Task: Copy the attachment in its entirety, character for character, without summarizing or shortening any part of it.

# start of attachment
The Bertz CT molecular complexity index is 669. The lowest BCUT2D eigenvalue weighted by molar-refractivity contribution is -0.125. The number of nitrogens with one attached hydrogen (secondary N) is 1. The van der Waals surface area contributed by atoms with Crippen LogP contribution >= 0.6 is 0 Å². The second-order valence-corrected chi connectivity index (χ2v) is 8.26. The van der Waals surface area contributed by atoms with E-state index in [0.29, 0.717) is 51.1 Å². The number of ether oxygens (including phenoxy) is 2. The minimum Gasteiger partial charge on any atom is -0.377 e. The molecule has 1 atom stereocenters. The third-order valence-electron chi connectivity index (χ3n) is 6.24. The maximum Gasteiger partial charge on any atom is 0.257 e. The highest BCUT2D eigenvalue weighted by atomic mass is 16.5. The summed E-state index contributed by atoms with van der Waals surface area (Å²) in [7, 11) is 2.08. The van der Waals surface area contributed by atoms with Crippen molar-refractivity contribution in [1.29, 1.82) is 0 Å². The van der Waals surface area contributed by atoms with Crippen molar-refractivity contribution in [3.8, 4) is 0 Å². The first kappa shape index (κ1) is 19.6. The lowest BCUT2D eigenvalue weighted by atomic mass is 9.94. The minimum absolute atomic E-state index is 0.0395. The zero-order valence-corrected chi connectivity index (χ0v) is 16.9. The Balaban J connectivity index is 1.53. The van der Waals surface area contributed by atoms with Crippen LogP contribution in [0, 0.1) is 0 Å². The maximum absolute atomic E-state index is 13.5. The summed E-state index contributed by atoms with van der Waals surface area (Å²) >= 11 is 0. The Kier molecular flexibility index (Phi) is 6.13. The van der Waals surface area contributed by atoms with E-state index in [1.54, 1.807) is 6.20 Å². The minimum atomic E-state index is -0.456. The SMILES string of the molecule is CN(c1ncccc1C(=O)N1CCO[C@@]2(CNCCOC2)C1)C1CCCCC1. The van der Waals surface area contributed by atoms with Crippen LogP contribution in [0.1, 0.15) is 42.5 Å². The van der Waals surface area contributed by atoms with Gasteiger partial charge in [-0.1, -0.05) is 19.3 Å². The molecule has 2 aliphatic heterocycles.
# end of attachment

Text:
The Bertz CT molecular complexity index is 669. The lowest BCUT2D eigenvalue weighted by molar-refractivity contribution is -0.125. The number of nitrogens with one attached hydrogen (secondary N) is 1. The van der Waals surface area contributed by atoms with Crippen LogP contribution >= 0.6 is 0 Å². The second-order valence-corrected chi connectivity index (χ2v) is 8.26. The van der Waals surface area contributed by atoms with E-state index in [0.29, 0.717) is 51.1 Å². The number of ether oxygens (including phenoxy) is 2. The minimum Gasteiger partial charge on any atom is -0.377 e. The molecule has 1 atom stereocenters. The third-order valence-electron chi connectivity index (χ3n) is 6.24. The maximum Gasteiger partial charge on any atom is 0.257 e. The highest BCUT2D eigenvalue weighted by atomic mass is 16.5. The summed E-state index contributed by atoms with van der Waals surface area (Å²) in [7, 11) is 2.08. The van der Waals surface area contributed by atoms with Crippen molar-refractivity contribution in [1.29, 1.82) is 0 Å². The van der Waals surface area contributed by atoms with Crippen molar-refractivity contribution in [3.8, 4) is 0 Å². The first kappa shape index (κ1) is 19.6. The lowest BCUT2D eigenvalue weighted by atomic mass is 9.94. The minimum absolute atomic E-state index is 0.0395. The zero-order valence-corrected chi connectivity index (χ0v) is 16.9. The Balaban J connectivity index is 1.53. The van der Waals surface area contributed by atoms with Crippen LogP contribution in [0, 0.1) is 0 Å². The maximum absolute atomic E-state index is 13.5. The summed E-state index contributed by atoms with van der Waals surface area (Å²) >= 11 is 0. The Kier molecular flexibility index (Phi) is 6.13. The van der Waals surface area contributed by atoms with E-state index in [1.54, 1.807) is 6.20 Å². The minimum atomic E-state index is -0.456. The SMILES string of the molecule is CN(c1ncccc1C(=O)N1CCO[C@@]2(CNCCOC2)C1)C1CCCCC1. The van der Waals surface area contributed by atoms with Crippen LogP contribution in [0.1, 0.15) is 42.5 Å². The van der Waals surface area contributed by atoms with Gasteiger partial charge in [-0.1, -0.05) is 19.3 Å². The molecule has 2 aliphatic heterocycles.